The new treaty would mean that to record or reuse a broadcast of a TV show, you would have to get rights not only from the company that created the show, but also from the broadcaster whose signal you recorded. The Europeans have supported this since they backed the Rome Convention in 1961; the proposed treaty would globally standardize this new layer of rights/restrictions.
The EFF has argued that if passed, it would mean that it would be illegal to record even a Creative Commons licensed broadcast; the creator of the work may be fine with it, but the broadcaster might not be. There are no “fair use” exceptions in the proposed Treaty, although it allows signatories to carve out exceptions based on their own copyright laws; the EFF claims that this would create confusion that would chill innovation and speech, as different countries implement different exceptions.
The US delegation has taken up again its call for “broadcast” to include transmissions over the Net.
The new push for the treaty, according to an update by Nate at Ars Technica, is likely to fail because there seems to be an irreconcilable split among countries that want to add this new layer of rights and those that would solve the problem of people stealing and reselling broadcasts simply by using existing laws to prosecute the people who do it.
Categories: Uncategorized Tagged with: broadcasting
• digital rights
Date: November 11th, 2008 dw
Here’s how the DMCA has worked so far: A copyright holder (henceforth “publisher”) notices an instance (henceforth “video”) of what it thinks is a violation of its copyright on a site such as YouTube (henceforth “YouTube”). The publisher sends YouTube a notice that the video infringes copyright. YouTube then has a choice: It can disagree that the video infringes, and leave it up, or it can take it down and let the video’s poster know that it’s done so. If YouTube chooses Door Number One, it becomes liable if a court decides the video really was infringing. So, inevitably, YouTube takes it down. The video’s poster can then counter-notify YouTube that the video is not infringing. (In this one example, YouTube’s lawyers will actually take a look to decide whether they think it infringes or not. But YouTube is very special in this regard.)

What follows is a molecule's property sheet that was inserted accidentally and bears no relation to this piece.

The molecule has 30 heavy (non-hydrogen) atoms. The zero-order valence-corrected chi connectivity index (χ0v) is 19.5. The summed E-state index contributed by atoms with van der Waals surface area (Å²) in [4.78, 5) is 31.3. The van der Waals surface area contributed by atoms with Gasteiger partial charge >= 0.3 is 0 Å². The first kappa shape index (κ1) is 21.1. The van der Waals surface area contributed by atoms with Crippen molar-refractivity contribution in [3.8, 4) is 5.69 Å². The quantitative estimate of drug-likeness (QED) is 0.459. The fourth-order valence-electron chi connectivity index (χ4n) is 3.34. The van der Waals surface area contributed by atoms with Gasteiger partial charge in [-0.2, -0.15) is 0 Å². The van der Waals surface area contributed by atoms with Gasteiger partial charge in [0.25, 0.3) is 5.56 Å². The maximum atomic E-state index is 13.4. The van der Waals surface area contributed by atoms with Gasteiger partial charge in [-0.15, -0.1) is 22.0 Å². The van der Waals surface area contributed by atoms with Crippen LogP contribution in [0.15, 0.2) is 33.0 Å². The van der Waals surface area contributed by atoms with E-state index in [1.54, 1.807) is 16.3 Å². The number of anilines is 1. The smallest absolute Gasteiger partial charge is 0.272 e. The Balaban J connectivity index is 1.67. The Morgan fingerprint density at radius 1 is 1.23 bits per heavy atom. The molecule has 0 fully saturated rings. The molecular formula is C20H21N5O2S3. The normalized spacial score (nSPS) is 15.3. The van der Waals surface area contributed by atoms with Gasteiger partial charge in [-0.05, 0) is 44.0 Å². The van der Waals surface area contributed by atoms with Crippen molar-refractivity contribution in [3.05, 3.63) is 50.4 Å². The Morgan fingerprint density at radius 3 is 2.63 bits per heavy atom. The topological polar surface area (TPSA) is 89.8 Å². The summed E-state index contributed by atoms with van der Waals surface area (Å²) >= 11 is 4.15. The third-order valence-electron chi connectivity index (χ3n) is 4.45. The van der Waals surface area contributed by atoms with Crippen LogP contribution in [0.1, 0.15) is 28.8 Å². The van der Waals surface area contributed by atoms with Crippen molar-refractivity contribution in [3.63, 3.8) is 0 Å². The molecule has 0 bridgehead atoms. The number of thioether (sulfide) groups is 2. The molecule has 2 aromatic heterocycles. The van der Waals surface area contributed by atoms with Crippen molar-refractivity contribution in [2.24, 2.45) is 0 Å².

On paper, this seems reasonable. And maybe if the whole thing were done with paper, it would be. But the claims of infringement can be compiled digitally — publishers like Viacom automatically generate lists of every instance of, say, “jon stewart” in a video’s title and submit lists of over a hundred thousand URLs, obviously without having actually reviewed any of the videos — while the response is analog, and thus hard, time-consuming, and risky.
Now there’s been some good news.
A federal judge has ruled that before a publisher submits a DMCA takedown notice to a site like YouTube, some human being has to look at it to decide if it actually infringes, or if it is protected by Fair Use. If this ruling is maintained, it will help re-balance the insanely pro-publisher, pro-protection, pro-restriction copyright regime by taking away the incentive to take down anything and everything that looks like it might maybe perhaps upset a publisher’s delicate sensibilities.
PS: Did you remember to join the Electronic Frontier Foundation to help protect your online rights?
Categories: Uncategorized Tagged with: copyleft
• digital rights
Date: August 22nd, 2008 dw
I am not as unhappy with the FISA bill as many of my friends are. But this bill needs to be challenged in court. For one thing â€” as others have pointed out â€” that the president told you to do something illegal doesn’t excuse you from it, if only because presidents don’t have the power to order you to do anything.
EFF is asking for donations for a court challenge. EFF’s budget is a dry cough in a thin hanky compared to the economic forces it’s fighting. Is it worth a few dollars to you to get this bill tested?
Categories: Uncategorized Tagged with: eff
Date: July 10th, 2008 dw